Batonneing of the cigarette papers can also take place during cigarette manufacture and is then carried out outside or directly in the cigarette making machine. The embossing calender can have a much smaller working width corresponding to the finished, cut-to-size cigarette paper, consequently being smaller and requiring lower operating pressures. In this case, the zone batonneing additional device is e.g. located between cigarette paper reels and the format finger of a conventional cigarette making machine, so that clock periods and controls of the cigarette paper to undergo batonneing can be more simply realized. The punch or cutting mechanism of the cigarette making machine can also be directly or synchronously coupled to the batonneing additional device.


Test cigarettes with conventional tobacco mixtures were produced.

Conventional cigarette paper was set to a low total air permeability in zones at right angles to the running direction with a width of approximately 0.4 mm and a spacing of 1 mm by batonneing one or several times in the starting air permeabilities given in the following table.

As a function of the number of batonneing (bat.) steps, column A and B reveal a clear drop in the air permeability the surprising overproportional decrease of the "paper" smouldering(s) rate and a corresponding decrease in the "cigarette" smouldering(s) rate, as well as the surprising relatively constant number of puffs.

                    Paper      Cigarette                                       
            P values                                                           
                    sec./150 mm                                                
                               sec/50 mm n/50 mm                               
         11/07    11.1      65.0     616     6.8                               
     A   1 .times. bat.                                                        
                   9.35     68.8     663     7.1                               
         2 .times. bat.                                                        
                   8.07     76.6     707     7.6                               
         3 .times. bat.                                                        
                   8.07     79.1     752     7.6                               
         4 .times. bat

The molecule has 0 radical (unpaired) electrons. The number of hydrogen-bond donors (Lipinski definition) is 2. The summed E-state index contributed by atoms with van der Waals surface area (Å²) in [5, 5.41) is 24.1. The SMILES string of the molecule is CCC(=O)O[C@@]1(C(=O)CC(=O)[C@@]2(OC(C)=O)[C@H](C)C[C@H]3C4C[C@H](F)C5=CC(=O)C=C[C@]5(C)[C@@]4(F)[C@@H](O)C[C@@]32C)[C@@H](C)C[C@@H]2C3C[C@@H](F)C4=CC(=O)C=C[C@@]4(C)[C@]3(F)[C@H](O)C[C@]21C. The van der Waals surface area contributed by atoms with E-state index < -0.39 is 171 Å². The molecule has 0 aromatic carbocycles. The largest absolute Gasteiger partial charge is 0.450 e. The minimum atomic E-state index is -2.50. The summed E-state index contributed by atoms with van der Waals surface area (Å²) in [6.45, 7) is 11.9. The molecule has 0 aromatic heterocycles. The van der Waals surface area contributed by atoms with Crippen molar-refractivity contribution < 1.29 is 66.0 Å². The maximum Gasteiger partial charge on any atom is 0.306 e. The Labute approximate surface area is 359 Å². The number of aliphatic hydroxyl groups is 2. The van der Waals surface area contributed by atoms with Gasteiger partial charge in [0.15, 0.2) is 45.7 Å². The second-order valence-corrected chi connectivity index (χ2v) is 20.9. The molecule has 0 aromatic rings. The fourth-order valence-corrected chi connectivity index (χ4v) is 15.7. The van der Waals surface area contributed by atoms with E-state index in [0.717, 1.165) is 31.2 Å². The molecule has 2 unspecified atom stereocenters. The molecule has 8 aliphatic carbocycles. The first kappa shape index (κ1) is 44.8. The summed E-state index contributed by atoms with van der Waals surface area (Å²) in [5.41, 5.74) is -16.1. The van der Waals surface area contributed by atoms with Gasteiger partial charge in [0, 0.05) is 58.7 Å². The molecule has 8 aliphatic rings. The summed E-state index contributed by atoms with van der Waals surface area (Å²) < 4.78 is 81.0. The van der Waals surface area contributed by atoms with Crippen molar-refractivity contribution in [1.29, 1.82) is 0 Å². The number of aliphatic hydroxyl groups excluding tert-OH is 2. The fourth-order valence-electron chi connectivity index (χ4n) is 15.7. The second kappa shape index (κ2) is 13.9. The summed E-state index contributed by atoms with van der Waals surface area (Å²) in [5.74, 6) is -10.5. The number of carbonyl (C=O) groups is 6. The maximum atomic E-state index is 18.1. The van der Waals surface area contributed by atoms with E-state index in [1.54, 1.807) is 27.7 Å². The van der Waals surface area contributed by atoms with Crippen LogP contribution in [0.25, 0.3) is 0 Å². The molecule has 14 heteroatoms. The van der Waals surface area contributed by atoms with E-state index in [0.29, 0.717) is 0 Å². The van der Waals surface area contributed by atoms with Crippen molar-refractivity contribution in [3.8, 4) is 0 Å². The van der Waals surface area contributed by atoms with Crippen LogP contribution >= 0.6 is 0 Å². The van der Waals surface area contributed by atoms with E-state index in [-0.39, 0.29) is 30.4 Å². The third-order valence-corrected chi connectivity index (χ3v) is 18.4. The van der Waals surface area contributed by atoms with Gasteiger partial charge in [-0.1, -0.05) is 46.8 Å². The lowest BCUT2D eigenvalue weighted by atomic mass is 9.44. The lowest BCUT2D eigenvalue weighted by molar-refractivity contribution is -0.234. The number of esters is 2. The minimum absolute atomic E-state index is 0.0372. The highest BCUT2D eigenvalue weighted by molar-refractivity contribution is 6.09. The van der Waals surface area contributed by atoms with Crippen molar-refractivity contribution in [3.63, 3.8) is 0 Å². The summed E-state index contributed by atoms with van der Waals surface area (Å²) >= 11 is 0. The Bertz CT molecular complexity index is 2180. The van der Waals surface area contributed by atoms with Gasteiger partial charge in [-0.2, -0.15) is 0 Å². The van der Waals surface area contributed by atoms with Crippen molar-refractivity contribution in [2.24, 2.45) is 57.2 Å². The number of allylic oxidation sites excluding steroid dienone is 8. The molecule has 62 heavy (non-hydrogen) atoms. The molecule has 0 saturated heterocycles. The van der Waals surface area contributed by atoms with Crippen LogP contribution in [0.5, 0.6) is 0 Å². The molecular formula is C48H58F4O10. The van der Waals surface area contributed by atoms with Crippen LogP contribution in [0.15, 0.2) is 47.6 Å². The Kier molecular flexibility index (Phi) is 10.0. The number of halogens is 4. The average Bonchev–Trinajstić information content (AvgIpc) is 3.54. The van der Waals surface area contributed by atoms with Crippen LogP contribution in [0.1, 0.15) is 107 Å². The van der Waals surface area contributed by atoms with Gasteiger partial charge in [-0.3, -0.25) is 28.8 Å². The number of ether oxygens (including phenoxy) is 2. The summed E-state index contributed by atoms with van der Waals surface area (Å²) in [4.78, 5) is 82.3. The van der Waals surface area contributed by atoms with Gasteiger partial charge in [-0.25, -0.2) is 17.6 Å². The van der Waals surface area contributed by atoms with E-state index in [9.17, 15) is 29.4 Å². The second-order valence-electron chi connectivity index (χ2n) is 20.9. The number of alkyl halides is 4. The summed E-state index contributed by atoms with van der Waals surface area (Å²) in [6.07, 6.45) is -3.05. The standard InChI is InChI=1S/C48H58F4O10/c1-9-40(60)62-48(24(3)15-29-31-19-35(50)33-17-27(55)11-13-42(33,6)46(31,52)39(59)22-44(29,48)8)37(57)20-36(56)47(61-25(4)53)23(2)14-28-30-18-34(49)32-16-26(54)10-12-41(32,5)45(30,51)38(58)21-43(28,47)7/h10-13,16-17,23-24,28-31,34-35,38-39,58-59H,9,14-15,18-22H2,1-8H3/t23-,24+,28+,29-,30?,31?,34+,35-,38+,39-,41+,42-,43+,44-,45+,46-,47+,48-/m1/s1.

7.86     86.4     760     77                                
         83/07    90.1      56.8     523     7.7                               
     B   1 .times. bat.                                                        
                  83.7      58.6     505     7.5                               
         2 .times. bat.                                                        
                  80.3      65.8     524     7.3                               
         3 .times. bat.                                                        
                  69.1      64.8     562     7.2                               
         4 .times. bat.                                                        
                  59.5      68.6     542     7.6                               
         5 .times. bat.                                                        
                  54.4      63.7     547     7.6                               
         6 .times. bat.                                                        
                  52.5      74.3     584     7.2                               
         7 .times. bat.                                                        
                  49.7      72.5     560     7.5                               
         8 .times. bat.                                                        
                  45.9      76.0     575     7.2                               
         9 .times. bat.                                                        
                  33.4      73.5     625     7.1                               
         10 .times. bat.                                                       
                  28.0      73.5     618     7.2                               
Example 2

In test cigarette in accordance with Example 1 and using a cigarette paper with a relatively high initial air permeability of 235 P, but with other basic paper characteristics and other impression widths obtained by batonneing than those in Example 1, namely for a width of 1 mm, a spacing of approximately 2 mm and a low smoulderable tobacco mixture, the number of puffs was approximately 7.9 for a paper imitation watermarked 4 to 5 times. The values are given in Table 2.

             Air perme-                                                        
                       Smouldering Rate  Number                                
             ability in                                                        
                       Paper      Cigarette